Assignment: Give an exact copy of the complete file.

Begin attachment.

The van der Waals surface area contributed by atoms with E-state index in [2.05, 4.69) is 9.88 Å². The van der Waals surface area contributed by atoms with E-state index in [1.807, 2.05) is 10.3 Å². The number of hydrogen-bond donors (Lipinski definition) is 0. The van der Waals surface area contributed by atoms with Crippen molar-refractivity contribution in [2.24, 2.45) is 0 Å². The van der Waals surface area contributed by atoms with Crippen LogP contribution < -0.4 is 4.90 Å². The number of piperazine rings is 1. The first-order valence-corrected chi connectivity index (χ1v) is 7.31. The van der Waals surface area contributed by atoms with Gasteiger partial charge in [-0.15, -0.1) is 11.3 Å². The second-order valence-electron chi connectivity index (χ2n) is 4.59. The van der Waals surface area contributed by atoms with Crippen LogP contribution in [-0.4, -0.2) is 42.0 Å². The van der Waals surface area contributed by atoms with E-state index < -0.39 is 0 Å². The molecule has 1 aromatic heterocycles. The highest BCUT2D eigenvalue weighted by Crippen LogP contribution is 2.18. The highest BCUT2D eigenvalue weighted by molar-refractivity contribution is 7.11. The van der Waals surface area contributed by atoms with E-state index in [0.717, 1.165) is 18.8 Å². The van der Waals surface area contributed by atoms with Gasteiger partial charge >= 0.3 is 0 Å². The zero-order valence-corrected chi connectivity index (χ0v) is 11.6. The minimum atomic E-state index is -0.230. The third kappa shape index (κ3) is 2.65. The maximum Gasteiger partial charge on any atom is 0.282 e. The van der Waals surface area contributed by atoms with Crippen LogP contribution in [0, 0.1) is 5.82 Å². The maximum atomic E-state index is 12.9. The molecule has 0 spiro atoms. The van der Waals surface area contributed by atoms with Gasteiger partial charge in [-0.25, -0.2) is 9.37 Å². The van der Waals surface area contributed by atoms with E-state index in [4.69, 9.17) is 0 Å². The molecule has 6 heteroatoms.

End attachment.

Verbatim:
The van der Waals surface area contributed by atoms with E-state index in [2.05, 4.69) is 9.88 Å². The van der Waals surface area contributed by atoms with E-state index in [1.807, 2.05) is 10.3 Å². The number of hydrogen-bond donors (Lipinski definition) is 0. The van der Waals surface area contributed by atoms with Crippen molar-refractivity contribution in [2.24, 2.45) is 0 Å². The van der Waals surface area contributed by atoms with Crippen LogP contribution < -0.4 is 4.90 Å². The number of piperazine rings is 1. The first-order valence-corrected chi connectivity index (χ1v) is 7.31. The van der Waals surface area contributed by atoms with Gasteiger partial charge in [-0.15, -0.1) is 11.3 Å². The second-order valence-electron chi connectivity index (χ2n) is 4.59. The van der Waals surface area contributed by atoms with Crippen LogP contribution in [-0.4, -0.2) is 42.0 Å². The van der Waals surface area contributed by atoms with E-state index < -0.39 is 0 Å². The molecule has 1 aromatic heterocycles. The highest BCUT2D eigenvalue weighted by Crippen LogP contribution is 2.18. The highest BCUT2D eigenvalue weighted by molar-refractivity contribution is 7.11. The van der Waals surface area contributed by atoms with E-state index in [0.717, 1.165) is 18.8 Å². The van der Waals surface area contributed by atoms with Gasteiger partial charge >= 0.3 is 0 Å². The zero-order valence-corrected chi connectivity index (χ0v) is 11.6. The minimum atomic E-state index is -0.230. The third kappa shape index (κ3) is 2.65. The maximum Gasteiger partial charge on any atom is 0.282 e. The van der Waals surface area contributed by atoms with Crippen LogP contribution in [0, 0.1) is 5.82 Å². The maximum atomic E-state index is 12.9. The molecule has 0 spiro atoms. The van der Waals surface area contributed by atoms with Gasteiger partial charge in [-0.25, -0.2) is 9.37 Å². The van der Waals surface area contributed by atoms with E-state index in [4.69, 9.17) is 0 Å². The molecule has 6 heteroatoms.